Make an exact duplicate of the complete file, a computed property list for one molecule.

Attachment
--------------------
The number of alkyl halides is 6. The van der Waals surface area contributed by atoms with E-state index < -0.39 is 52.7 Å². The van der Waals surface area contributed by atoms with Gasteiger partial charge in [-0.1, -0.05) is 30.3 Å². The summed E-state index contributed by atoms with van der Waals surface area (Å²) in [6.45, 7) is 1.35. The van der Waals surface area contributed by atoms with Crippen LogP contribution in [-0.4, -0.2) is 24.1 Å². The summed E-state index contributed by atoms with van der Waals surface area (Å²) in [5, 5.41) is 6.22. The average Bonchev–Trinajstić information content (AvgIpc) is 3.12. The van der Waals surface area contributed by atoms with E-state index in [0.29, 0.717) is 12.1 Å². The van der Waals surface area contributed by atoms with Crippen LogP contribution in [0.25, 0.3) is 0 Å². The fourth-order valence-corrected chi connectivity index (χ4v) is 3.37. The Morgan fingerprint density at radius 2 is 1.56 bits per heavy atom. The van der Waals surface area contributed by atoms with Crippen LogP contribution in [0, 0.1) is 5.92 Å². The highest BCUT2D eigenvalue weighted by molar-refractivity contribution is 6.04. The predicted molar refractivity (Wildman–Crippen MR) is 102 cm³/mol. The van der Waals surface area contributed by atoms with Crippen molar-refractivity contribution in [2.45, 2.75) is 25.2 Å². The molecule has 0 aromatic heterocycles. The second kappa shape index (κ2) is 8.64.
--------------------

The number of alkyl halides is 6. The van der Waals surface area contributed by atoms with E-state index < -0.39 is 52.7 Å². The van der Waals surface area contributed by atoms with Gasteiger partial charge in [-0.1, -0.05) is 30.3 Å². The summed E-state index contributed by atoms with van der Waals surface area (Å²) in [6.45, 7) is 1.35. The van der Waals surface area contributed by atoms with Crippen LogP contribution in [-0.4, -0.2) is 24.1 Å². The summed E-state index contributed by atoms with van der Waals surface area (Å²) in [5, 5.41) is 6.22. The average Bonchev–Trinajstić information content (AvgIpc) is 3.12. The van der Waals surface area contributed by atoms with E-state index in [0.29, 0.717) is 12.1 Å². The van der Waals surface area contributed by atoms with Crippen LogP contribution in [0.25, 0.3) is 0 Å². The fourth-order valence-corrected chi connectivity index (χ4v) is 3.37. The Morgan fingerprint density at radius 2 is 1.56 bits per heavy atom. The van der Waals surface area contributed by atoms with Crippen LogP contribution in [0, 0.1) is 5.92 Å². The highest BCUT2D eigenvalue weighted by molar-refractivity contribution is 6.04. The predicted molar refractivity (Wildman–Crippen MR) is 102 cm³/mol. The van der Waals surface area contributed by atoms with Crippen molar-refractivity contribution in [2.45, 2.75) is 25.2 Å². The molecule has 0 aromatic heterocycles. The second kappa shape index (κ2) is 8.64.